Photo by UCSF Medical Center at Mission Bay on Flickr.

Rumors are flying about potential locations for a new $600 million regional medical center in Prince George’s County. Some point to a huge, low-

density, car-oriented medical campus. A transit-oriented site at one of the County’s underused Metro stations would be a much better choice for patients, visitors, and the county in general.

It’s hard to tell which way county officials lean. They mention that Metro station sites are under consider­ation. At the same time, they’ve talked about needing 100 to 120 acres of land for a regional medical center.

100 acres means a suburban, automobile-oriented layout, not a Metro station site. But why need it be 100 acres, or any specific number? Farm fields are measured in acres. Medical facilities should be measured in number of hospital beds and square feet.

Major hospital complexes can use far less space, and do so efficiently, if they are designed to be transit-oriented. A more compact site design will allow room for the facility to grow and will better connect to a nearby mix of housing, retail, and other uses that would thrive on a large workforce and steady stream of visitors. A design with great pocket parks and plazas would create health benefits by encouraging walking and offering cleaner air through transit. It would also ensure access to new jobs for those without cars.

Housing a leading regional medical center at one of Prince George’s several underused Metro stations is a tremendous opportunity for the county. The regional medical center will be a major investment to address health care needs for the county, Southern Maryland and the region. It also brings to Prince George’s one of the most important economic development opportunities in many years.

UCSF shows the way

Prince George’s County should look to the University of California, San Francisco (UCSF)‘s Medical Center at Mission Bay for an example of a transit-oriented medical center.  The Mission Bay complex will anchor a medical and biotech research cluster that is attracting young professionals to live, work, and play in an emerging neighborhood built on old industrial land and rail yards.

UCSF is adding 3 hospitals to its current 43-acre satellite research campus for a total of 878,000 square feet, but it will only take up 15 acres. This expansion will add 289 beds and give the new complex a 58-acre footprint.

Mission Bay has great public transportation access, including two stops of the new Third Street light rail line and the local bus system. Transportation assessments of current users show most get to the UCSF Mission Bay facility by a mode other than single-passenger cars: 25% ride with others, 23% take light rail or other transit, 9% walk or bike, and 43% drive alone.

Making the proposed center a truly regional destination requires connecting it to the region while offering a distinctive experience once you arrive. Metrorail access and walkable design can create that connectivity and sense of place.  A sprawling hospital campus that requires patients and visitors to drive from one parking lot to the next will not. Navigating a campus like that is frustrating, stressful, and can put patients and workers at risk, particularly those with mobility challenges.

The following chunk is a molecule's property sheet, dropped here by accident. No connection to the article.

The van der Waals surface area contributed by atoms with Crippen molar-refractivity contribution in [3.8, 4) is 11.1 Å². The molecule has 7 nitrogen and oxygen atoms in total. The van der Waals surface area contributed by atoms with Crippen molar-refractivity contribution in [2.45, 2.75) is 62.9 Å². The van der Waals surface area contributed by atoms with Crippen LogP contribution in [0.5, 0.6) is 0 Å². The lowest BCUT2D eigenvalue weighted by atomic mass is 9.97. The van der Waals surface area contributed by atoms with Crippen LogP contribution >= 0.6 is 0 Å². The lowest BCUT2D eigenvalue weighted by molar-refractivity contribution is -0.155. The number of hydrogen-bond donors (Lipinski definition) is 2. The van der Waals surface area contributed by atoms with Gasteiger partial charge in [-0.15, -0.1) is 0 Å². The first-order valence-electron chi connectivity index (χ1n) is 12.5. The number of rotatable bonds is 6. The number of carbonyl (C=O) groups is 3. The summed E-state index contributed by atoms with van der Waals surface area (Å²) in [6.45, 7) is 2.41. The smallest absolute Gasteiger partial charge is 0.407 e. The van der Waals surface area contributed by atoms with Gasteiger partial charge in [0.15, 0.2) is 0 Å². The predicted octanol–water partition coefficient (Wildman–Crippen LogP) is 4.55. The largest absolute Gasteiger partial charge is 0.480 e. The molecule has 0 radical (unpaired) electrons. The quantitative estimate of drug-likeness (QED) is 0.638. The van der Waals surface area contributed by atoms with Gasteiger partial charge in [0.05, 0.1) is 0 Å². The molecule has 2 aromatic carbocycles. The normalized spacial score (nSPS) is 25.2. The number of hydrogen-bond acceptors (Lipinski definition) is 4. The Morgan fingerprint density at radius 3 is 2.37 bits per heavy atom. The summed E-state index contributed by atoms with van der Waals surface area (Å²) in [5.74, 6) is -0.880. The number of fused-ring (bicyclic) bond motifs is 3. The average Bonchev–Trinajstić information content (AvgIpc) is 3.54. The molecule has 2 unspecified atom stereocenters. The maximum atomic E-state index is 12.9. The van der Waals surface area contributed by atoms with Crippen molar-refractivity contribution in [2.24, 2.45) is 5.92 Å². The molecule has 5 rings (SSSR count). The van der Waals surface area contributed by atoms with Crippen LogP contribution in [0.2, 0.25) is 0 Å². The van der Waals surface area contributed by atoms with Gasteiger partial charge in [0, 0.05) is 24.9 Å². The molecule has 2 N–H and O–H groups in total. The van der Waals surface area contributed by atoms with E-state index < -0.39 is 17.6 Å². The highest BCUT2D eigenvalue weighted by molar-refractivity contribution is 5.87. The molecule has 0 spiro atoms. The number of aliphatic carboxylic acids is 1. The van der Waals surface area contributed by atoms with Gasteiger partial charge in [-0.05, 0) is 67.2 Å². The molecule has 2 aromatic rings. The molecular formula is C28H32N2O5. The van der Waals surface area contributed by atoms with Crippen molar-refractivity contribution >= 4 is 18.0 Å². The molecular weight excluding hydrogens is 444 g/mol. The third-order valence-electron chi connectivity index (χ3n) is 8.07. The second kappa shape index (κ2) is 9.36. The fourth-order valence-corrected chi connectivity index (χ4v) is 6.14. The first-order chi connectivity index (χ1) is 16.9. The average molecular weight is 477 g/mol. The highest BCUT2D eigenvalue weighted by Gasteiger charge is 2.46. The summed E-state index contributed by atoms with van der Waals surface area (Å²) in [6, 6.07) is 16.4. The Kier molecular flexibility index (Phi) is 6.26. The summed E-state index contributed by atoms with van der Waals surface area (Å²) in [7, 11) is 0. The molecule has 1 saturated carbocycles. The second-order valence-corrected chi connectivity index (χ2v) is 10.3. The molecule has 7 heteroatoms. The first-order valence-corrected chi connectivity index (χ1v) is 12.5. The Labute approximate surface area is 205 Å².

Beyond smart growth advocates, industry leaders also see transit-oriented development as the future. Eric Fischer, Managing Director of Trammell Crow Healthcare Services, a major real estate development company commented, “A hospital on Metro is a good thing. It provides easy and affordable accessibility for workers, patients, and vendors. It would be an unfortunate opportunity for Prince George’s not to deeply consider the use of one of its Metro stations for such a facility.  We have found that public transportation is a key component to the long-term viability for these kinds of institutions.”

Landover Mall and Bowie State are not adequate substitutes

Rumors suggest that the Landover Mall site, more than a mile from the nearest Metro, is a leading contender. It’s a long, unpleasant walk from Metro at a time when the county has sufficient vacant land at Metro stations like Largo Town Center, Morgan Boulevard, and Branch Avenue. 

The Bowie State University MARC station may also be in the running. While MARC commuter rail offers a certain level of transit access, it provides a fraction of what Metrorail service provides: dozens versus hundreds of trains during the week, with no MARC service on weekends.

Running a hospital requires 3 rush hours and a 24 hour, 7 days per week schedule. MARC simply doesn’t have the frequency or operating hours to meet more than a small portion of the access needs. Also, the outside-the-beltway Bowie site is far from where most county residents live, forcing long trips for many, whether staff or patients.

Locating the new medical center at a Metro station is a key part of a strategy that will attract and retain workers.  With a great walkable design, it can also draw in the large share of Prince George’s residents who currently leave the county for their healthcare. Prince George’s and the state of Maryland should seize this opportunity and build a truly transit-oriented medical center.

Cheryl Cort is Policy Director for the Coalition for Smarter Growth. She works with community activists, non-profit groups and government agencies to promote transit-oriented development, housing choices, economic development and pedestrian safety, especially in less affluent communities.

Marion Phillips is the Communications and Organizational Development Intern for the Coalition for Smarter Growth. She came to the Coalition in February to gain valuable experience in the smart growth world before heading to get her Masters of City and Regional Planning from Georgia Institute of Technology in August.